Oculus CTO sues ZeniMax over ‘sour grapes’

It’s hard to mention the words “Oculus” and “ZeniMax” in the same sentence without also including the word “lawsuit” in there. So, why try?

The latest legal wrangling involving the Facebook-owned Oculus doesn’t involve the company directly, but it does include Oculus Chief Technology Officer John Carmack. And he is suing ZeniMax for $22.5 million.

Why? Call it a case of sour grapes. That’s what Carmack is accusing ZenMax of for not paying him that 22-and-a-half mil.

You see, back in the day, Carmack was one of the founders of id Software. You might know that company’s name because it made just a couple of the most well-known computer games of all time: “Doom” and “Quake.” In 2009, ZeniMax bought id Software for $150 million. Carmack was set to fatten his wallet with $45 million from that sale in the form of a convertible promissory note.

Then, in 2011, Carmack converted half of that note into ZeniMax common stock. When Carmack’s contract with ZeniMax expired in 2013, he left the company and became the CTO at Oculus. Facebook then bought Oculus in 2014 for $3 billion in cash and stock.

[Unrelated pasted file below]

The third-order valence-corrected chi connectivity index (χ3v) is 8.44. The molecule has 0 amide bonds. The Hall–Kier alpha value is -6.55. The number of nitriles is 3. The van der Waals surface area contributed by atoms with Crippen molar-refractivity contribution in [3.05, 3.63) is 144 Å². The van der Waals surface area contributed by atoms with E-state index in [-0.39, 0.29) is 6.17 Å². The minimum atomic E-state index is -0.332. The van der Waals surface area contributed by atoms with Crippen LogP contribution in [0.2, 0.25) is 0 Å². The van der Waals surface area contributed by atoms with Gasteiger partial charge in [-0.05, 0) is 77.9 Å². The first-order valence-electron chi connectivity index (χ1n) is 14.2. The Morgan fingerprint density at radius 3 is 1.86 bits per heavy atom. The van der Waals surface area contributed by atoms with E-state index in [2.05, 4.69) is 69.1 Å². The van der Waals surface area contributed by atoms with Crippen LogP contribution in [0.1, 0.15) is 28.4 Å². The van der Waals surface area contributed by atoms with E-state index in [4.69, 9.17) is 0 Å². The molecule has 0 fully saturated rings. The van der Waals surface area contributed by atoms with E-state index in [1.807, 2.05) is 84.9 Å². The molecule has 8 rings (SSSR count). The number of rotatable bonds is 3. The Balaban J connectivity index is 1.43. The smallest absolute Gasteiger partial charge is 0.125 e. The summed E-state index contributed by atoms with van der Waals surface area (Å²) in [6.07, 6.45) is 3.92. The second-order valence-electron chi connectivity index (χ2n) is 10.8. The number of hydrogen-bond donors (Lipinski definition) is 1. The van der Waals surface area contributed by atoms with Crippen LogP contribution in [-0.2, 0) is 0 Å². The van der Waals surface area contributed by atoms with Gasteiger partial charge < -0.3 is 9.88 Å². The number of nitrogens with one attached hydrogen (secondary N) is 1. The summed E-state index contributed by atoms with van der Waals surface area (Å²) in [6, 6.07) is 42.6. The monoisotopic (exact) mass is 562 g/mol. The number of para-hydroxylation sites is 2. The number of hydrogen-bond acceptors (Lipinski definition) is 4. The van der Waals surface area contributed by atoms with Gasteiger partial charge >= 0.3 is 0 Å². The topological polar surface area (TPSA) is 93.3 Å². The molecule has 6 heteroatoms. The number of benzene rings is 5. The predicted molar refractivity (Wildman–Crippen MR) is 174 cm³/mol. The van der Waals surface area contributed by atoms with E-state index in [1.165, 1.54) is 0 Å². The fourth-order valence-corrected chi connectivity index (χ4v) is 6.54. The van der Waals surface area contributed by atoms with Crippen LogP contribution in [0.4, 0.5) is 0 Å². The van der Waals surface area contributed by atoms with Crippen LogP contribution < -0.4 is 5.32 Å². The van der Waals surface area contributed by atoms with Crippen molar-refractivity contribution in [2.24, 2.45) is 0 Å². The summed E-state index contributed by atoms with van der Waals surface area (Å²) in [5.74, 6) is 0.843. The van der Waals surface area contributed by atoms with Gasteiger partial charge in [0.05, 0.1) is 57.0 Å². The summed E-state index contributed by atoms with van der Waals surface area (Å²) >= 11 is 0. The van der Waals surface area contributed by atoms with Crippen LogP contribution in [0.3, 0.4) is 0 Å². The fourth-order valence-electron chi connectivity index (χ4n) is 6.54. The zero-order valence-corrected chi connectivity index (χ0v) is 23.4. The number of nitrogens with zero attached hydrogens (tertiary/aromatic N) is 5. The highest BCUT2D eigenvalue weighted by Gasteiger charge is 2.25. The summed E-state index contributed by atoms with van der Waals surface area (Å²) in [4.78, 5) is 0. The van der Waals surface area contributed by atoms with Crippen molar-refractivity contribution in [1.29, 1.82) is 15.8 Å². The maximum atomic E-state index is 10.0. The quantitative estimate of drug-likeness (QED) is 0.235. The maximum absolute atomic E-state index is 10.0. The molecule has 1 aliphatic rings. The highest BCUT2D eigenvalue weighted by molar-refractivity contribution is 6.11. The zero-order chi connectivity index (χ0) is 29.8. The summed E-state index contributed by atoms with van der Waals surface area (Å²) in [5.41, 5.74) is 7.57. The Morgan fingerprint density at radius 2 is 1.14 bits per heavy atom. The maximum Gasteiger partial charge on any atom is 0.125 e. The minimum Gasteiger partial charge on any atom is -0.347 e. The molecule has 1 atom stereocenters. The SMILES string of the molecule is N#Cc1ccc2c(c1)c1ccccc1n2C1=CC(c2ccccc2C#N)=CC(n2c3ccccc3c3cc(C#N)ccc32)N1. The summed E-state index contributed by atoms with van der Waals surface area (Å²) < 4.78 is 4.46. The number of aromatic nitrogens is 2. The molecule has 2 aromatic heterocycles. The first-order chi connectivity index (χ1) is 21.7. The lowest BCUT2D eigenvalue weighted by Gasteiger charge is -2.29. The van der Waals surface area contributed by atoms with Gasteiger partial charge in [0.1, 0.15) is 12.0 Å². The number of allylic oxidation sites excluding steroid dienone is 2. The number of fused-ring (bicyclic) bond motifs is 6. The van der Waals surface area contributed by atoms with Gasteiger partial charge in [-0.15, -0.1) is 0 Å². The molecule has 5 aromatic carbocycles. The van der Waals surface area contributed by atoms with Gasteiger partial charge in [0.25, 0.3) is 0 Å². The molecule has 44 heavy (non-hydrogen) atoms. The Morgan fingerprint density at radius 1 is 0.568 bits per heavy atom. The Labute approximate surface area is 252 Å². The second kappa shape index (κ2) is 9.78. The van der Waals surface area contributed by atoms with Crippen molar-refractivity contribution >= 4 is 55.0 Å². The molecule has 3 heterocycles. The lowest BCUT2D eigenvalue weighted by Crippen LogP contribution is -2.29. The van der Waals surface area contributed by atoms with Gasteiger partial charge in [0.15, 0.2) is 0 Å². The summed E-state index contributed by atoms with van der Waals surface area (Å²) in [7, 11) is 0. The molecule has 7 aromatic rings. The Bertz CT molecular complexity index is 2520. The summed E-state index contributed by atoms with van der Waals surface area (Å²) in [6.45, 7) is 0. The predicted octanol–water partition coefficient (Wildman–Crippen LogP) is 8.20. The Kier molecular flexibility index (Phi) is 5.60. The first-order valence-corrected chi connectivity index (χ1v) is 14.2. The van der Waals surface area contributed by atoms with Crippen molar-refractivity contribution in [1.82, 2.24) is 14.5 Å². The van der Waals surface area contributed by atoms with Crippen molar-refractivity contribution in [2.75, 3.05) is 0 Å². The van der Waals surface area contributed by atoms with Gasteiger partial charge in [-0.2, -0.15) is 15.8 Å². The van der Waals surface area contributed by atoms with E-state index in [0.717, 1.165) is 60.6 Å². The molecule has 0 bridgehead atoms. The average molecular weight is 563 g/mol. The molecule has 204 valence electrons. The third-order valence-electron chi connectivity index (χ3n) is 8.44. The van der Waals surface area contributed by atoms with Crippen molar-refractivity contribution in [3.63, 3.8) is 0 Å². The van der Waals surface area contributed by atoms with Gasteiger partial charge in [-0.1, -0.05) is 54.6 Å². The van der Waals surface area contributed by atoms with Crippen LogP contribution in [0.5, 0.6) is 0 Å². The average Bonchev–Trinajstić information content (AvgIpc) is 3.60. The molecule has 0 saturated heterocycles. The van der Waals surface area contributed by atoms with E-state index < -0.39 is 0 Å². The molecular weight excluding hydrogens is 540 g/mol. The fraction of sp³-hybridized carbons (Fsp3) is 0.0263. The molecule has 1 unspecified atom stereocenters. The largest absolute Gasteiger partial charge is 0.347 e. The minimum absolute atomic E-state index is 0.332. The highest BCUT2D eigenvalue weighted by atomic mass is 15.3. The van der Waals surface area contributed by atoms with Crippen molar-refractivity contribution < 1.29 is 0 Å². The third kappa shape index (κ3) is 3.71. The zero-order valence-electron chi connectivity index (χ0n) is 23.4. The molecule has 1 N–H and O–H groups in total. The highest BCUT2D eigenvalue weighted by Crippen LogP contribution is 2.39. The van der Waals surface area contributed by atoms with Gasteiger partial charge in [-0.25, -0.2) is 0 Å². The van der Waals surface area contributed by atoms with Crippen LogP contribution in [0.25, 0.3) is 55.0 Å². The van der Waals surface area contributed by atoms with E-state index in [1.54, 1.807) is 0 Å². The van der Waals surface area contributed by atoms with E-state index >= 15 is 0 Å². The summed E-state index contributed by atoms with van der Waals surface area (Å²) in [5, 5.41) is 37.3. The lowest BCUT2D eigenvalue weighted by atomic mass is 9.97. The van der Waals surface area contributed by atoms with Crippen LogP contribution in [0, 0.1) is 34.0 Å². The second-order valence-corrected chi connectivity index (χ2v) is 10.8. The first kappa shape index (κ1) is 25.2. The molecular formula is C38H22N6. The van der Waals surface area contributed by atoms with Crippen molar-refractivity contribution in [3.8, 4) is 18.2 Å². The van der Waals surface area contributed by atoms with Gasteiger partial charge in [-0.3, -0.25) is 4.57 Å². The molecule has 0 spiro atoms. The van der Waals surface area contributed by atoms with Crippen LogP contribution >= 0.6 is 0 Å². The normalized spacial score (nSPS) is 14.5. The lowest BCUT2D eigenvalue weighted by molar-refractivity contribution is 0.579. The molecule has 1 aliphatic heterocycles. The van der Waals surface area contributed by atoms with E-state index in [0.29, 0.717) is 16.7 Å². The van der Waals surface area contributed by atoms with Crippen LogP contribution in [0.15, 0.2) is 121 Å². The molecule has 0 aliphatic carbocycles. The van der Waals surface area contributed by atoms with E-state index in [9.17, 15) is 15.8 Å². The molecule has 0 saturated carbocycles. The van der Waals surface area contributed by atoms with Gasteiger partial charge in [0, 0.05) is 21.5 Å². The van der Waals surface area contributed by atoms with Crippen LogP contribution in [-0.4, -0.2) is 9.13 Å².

Well, we all know what’s happened since. ZeniMax sued Oculus for violating the company’s intellectual property, and in February, a federal judge in Dallas awarded ZeniMax $500 million in penalties. Facebook is set appeal that decision.

Meanwhile, Carmack says ZeniMax never paid him the remaining $22.5 million that he says he is owed by his former employers. According to his suit, Carmack believes ZeniMax won’t pay up because it’s basically having a snit fit over its ongoing legal battles with Oculus, and by proxy, Facebook.

In fact, the lawsuit actually says, “sour grapes¬†is not an affirmative defense to breach of contract.”

Photo: The Oculus Rift virtual reality headset on display after a news conference in San Francisco in 2015. John Carmack, chief technology officer at Oculus, is suing his former employer, ZeniMax, for $22.5 million. ZeniMax recently won a $500 million judgment against Oculus for intellectual property violations. (Eric Risberg/AP)


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